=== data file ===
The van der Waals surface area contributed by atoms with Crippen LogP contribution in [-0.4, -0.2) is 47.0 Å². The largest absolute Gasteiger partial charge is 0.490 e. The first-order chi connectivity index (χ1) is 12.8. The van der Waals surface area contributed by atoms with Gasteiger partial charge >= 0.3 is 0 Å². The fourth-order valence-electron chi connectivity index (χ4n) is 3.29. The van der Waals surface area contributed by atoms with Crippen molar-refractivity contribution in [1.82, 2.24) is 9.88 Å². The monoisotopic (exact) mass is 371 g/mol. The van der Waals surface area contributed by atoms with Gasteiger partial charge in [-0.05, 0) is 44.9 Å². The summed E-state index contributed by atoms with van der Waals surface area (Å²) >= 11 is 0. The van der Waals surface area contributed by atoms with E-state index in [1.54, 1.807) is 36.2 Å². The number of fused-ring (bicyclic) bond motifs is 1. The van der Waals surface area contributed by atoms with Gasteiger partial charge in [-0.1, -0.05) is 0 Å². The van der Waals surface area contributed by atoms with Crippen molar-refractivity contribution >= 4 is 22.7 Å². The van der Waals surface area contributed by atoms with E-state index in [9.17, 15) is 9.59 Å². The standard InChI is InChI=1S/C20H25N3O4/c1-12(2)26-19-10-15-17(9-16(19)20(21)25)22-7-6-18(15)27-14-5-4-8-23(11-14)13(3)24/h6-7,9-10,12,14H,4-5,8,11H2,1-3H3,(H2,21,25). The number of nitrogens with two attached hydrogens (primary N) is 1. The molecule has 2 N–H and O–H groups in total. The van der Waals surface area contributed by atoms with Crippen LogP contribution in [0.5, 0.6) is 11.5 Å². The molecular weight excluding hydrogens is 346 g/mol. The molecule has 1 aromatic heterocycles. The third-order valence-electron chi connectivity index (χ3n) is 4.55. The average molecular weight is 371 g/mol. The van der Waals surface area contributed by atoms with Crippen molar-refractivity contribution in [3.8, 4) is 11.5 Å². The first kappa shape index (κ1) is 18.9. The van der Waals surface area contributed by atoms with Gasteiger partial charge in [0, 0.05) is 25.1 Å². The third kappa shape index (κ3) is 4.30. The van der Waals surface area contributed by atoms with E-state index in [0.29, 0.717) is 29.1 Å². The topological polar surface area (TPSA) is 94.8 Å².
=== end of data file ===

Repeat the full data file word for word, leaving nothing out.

The van der Waals surface area contributed by atoms with Crippen LogP contribution in [-0.4, -0.2) is 47.0 Å². The largest absolute Gasteiger partial charge is 0.490 e. The first-order chi connectivity index (χ1) is 12.8. The van der Waals surface area contributed by atoms with Gasteiger partial charge >= 0.3 is 0 Å². The fourth-order valence-electron chi connectivity index (χ4n) is 3.29. The van der Waals surface area contributed by atoms with Crippen molar-refractivity contribution in [1.82, 2.24) is 9.88 Å². The monoisotopic (exact) mass is 371 g/mol. The van der Waals surface area contributed by atoms with Gasteiger partial charge in [-0.05, 0) is 44.9 Å². The summed E-state index contributed by atoms with van der Waals surface area (Å²) >= 11 is 0. The van der Waals surface area contributed by atoms with E-state index in [1.54, 1.807) is 36.2 Å². The number of fused-ring (bicyclic) bond motifs is 1. The van der Waals surface area contributed by atoms with Gasteiger partial charge in [-0.1, -0.05) is 0 Å². The van der Waals surface area contributed by atoms with Crippen molar-refractivity contribution >= 4 is 22.7 Å². The van der Waals surface area contributed by atoms with E-state index in [9.17, 15) is 9.59 Å². The standard InChI is InChI=1S/C20H25N3O4/c1-12(2)26-19-10-15-17(9-16(19)20(21)25)22-7-6-18(15)27-14-5-4-8-23(11-14)13(3)24/h6-7,9-10,12,14H,4-5,8,11H2,1-3H3,(H2,21,25). The number of nitrogens with two attached hydrogens (primary N) is 1. The molecule has 2 N–H and O–H groups in total. The van der Waals surface area contributed by atoms with Crippen LogP contribution in [0.5, 0.6) is 11.5 Å². The molecular weight excluding hydrogens is 346 g/mol. The molecule has 1 aromatic heterocycles. The third-order valence-electron chi connectivity index (χ3n) is 4.55. The average molecular weight is 371 g/mol. The van der Waals surface area contributed by atoms with Crippen molar-refractivity contribution in [3.8, 4) is 11.5 Å². The first kappa shape index (κ1) is 18.9. The van der Waals surface area contributed by atoms with Gasteiger partial charge in [0, 0.05) is 25.1 Å². The third kappa shape index (κ3) is 4.30. The van der Waals surface area contributed by atoms with E-state index in [0.29, 0.717) is 29.1 Å². The topological polar surface area (TPSA) is 94.8 Å².